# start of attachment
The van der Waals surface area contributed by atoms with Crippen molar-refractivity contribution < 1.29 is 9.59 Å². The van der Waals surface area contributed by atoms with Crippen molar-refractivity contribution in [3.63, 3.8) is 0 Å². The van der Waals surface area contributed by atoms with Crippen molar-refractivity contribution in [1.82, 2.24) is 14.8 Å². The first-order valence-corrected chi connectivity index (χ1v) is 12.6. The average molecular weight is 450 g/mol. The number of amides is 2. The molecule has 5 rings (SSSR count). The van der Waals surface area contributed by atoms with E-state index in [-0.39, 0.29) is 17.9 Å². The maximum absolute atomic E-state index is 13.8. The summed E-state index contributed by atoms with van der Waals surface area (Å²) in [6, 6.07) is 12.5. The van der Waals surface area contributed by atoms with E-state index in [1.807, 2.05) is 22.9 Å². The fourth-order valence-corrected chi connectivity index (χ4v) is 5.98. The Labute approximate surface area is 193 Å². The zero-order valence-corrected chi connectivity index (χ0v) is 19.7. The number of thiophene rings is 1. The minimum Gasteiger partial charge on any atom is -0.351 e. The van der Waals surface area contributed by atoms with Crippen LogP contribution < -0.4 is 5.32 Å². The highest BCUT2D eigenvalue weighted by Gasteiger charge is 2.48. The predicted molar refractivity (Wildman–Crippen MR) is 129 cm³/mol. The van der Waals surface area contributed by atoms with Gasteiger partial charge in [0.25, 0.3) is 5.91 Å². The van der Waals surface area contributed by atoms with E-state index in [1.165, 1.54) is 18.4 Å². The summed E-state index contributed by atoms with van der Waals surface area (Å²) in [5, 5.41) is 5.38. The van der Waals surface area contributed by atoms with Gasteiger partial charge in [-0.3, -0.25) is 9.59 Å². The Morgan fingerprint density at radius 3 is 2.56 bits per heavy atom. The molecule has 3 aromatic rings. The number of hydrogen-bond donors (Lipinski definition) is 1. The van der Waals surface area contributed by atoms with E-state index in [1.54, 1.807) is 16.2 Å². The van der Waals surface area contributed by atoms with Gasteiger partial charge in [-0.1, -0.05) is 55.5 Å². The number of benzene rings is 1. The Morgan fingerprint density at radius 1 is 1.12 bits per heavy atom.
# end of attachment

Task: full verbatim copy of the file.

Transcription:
The van der Waals surface area contributed by atoms with Crippen molar-refractivity contribution < 1.29 is 9.59 Å². The van der Waals surface area contributed by atoms with Crippen molar-refractivity contribution in [3.63, 3.8) is 0 Å². The van der Waals surface area contributed by atoms with Crippen molar-refractivity contribution in [1.82, 2.24) is 14.8 Å². The first-order valence-corrected chi connectivity index (χ1v) is 12.6. The average molecular weight is 450 g/mol. The number of amides is 2. The molecule has 5 rings (SSSR count). The van der Waals surface area contributed by atoms with E-state index in [-0.39, 0.29) is 17.9 Å². The maximum absolute atomic E-state index is 13.8. The summed E-state index contributed by atoms with van der Waals surface area (Å²) in [6, 6.07) is 12.5. The van der Waals surface area contributed by atoms with E-state index in [1.807, 2.05) is 22.9 Å². The fourth-order valence-corrected chi connectivity index (χ4v) is 5.98. The Labute approximate surface area is 193 Å². The zero-order valence-corrected chi connectivity index (χ0v) is 19.7. The number of thiophene rings is 1. The minimum Gasteiger partial charge on any atom is -0.351 e. The van der Waals surface area contributed by atoms with Crippen LogP contribution < -0.4 is 5.32 Å². The highest BCUT2D eigenvalue weighted by Gasteiger charge is 2.48. The predicted molar refractivity (Wildman–Crippen MR) is 129 cm³/mol. The van der Waals surface area contributed by atoms with Gasteiger partial charge in [0.25, 0.3) is 5.91 Å². The van der Waals surface area contributed by atoms with E-state index in [1.165, 1.54) is 18.4 Å². The summed E-state index contributed by atoms with van der Waals surface area (Å²) in [5, 5.41) is 5.38. The van der Waals surface area contributed by atoms with Gasteiger partial charge in [-0.3, -0.25) is 9.59 Å². The Morgan fingerprint density at radius 3 is 2.56 bits per heavy atom. The molecule has 3 aromatic rings. The number of hydrogen-bond donors (Lipinski definition) is 1. The van der Waals surface area contributed by atoms with E-state index in [1.54, 1.807) is 16.2 Å². The van der Waals surface area contributed by atoms with Gasteiger partial charge in [-0.1, -0.05) is 55.5 Å². The number of benzene rings is 1. The Morgan fingerprint density at radius 1 is 1.12 bits per heavy atom.